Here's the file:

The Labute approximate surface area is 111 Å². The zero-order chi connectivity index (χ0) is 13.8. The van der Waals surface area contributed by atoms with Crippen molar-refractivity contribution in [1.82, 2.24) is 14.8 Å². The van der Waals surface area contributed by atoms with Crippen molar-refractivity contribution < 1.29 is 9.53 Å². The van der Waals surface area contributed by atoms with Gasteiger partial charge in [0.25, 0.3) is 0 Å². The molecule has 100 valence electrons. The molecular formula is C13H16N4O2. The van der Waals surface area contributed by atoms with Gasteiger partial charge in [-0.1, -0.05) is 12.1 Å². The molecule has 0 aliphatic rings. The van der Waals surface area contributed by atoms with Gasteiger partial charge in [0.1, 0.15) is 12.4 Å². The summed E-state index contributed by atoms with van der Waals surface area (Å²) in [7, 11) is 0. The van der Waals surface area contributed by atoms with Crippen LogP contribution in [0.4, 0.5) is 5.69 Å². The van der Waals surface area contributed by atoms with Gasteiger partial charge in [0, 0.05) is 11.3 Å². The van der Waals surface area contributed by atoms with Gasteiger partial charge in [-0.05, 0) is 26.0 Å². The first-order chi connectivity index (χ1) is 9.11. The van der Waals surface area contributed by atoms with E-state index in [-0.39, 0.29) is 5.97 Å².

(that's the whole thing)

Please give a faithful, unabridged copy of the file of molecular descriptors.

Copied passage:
The Labute approximate surface area is 111 Å². The zero-order chi connectivity index (χ0) is 13.8. The van der Waals surface area contributed by atoms with Crippen molar-refractivity contribution in [1.82, 2.24) is 14.8 Å². The van der Waals surface area contributed by atoms with Crippen molar-refractivity contribution < 1.29 is 9.53 Å². The van der Waals surface area contributed by atoms with Gasteiger partial charge in [0.25, 0.3) is 0 Å². The molecule has 100 valence electrons. The molecular formula is C13H16N4O2. The van der Waals surface area contributed by atoms with Gasteiger partial charge in [-0.1, -0.05) is 12.1 Å². The molecule has 0 aliphatic rings. The van der Waals surface area contributed by atoms with Gasteiger partial charge in [0.1, 0.15) is 12.4 Å². The summed E-state index contributed by atoms with van der Waals surface area (Å²) in [7, 11) is 0. The van der Waals surface area contributed by atoms with Crippen LogP contribution in [0.4, 0.5) is 5.69 Å². The van der Waals surface area contributed by atoms with Gasteiger partial charge in [0, 0.05) is 11.3 Å². The van der Waals surface area contributed by atoms with Gasteiger partial charge in [-0.05, 0) is 26.0 Å². The first-order chi connectivity index (χ1) is 9.11. The van der Waals surface area contributed by atoms with E-state index in [-0.39, 0.29) is 5.97 Å².